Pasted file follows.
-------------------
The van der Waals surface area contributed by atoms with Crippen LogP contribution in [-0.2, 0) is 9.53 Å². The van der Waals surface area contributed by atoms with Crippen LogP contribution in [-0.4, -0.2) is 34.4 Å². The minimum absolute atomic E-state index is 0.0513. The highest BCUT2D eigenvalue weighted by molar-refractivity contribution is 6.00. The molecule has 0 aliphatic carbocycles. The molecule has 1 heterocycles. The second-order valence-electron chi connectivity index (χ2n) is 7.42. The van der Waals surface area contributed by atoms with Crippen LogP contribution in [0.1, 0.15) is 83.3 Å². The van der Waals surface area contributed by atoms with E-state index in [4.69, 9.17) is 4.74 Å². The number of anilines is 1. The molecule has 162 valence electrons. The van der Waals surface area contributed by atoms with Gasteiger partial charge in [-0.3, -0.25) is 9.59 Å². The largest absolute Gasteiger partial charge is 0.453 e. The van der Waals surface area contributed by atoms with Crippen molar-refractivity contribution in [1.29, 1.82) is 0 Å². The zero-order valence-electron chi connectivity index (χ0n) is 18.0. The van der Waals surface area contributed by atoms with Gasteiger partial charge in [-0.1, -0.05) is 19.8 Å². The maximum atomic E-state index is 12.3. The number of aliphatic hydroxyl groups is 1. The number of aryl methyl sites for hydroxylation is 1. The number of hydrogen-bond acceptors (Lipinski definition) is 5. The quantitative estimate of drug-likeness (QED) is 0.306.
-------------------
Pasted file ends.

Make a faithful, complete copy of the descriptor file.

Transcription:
The van der Waals surface area contributed by atoms with Crippen LogP contribution in [-0.2, 0) is 9.53 Å². The van der Waals surface area contributed by atoms with Crippen LogP contribution in [-0.4, -0.2) is 34.4 Å². The minimum absolute atomic E-state index is 0.0513. The highest BCUT2D eigenvalue weighted by molar-refractivity contribution is 6.00. The molecule has 0 aliphatic carbocycles. The molecule has 1 heterocycles. The second-order valence-electron chi connectivity index (χ2n) is 7.42. The van der Waals surface area contributed by atoms with Crippen LogP contribution in [0.1, 0.15) is 83.3 Å². The van der Waals surface area contributed by atoms with E-state index in [4.69, 9.17) is 4.74 Å². The number of anilines is 1. The molecule has 162 valence electrons. The van der Waals surface area contributed by atoms with Gasteiger partial charge in [-0.3, -0.25) is 9.59 Å². The largest absolute Gasteiger partial charge is 0.453 e. The van der Waals surface area contributed by atoms with Crippen molar-refractivity contribution in [1.29, 1.82) is 0 Å². The zero-order valence-electron chi connectivity index (χ0n) is 18.0. The van der Waals surface area contributed by atoms with Gasteiger partial charge in [-0.1, -0.05) is 19.8 Å². The maximum atomic E-state index is 12.3. The number of aliphatic hydroxyl groups is 1. The number of aryl methyl sites for hydroxylation is 1. The number of hydrogen-bond acceptors (Lipinski definition) is 5. The quantitative estimate of drug-likeness (QED) is 0.306.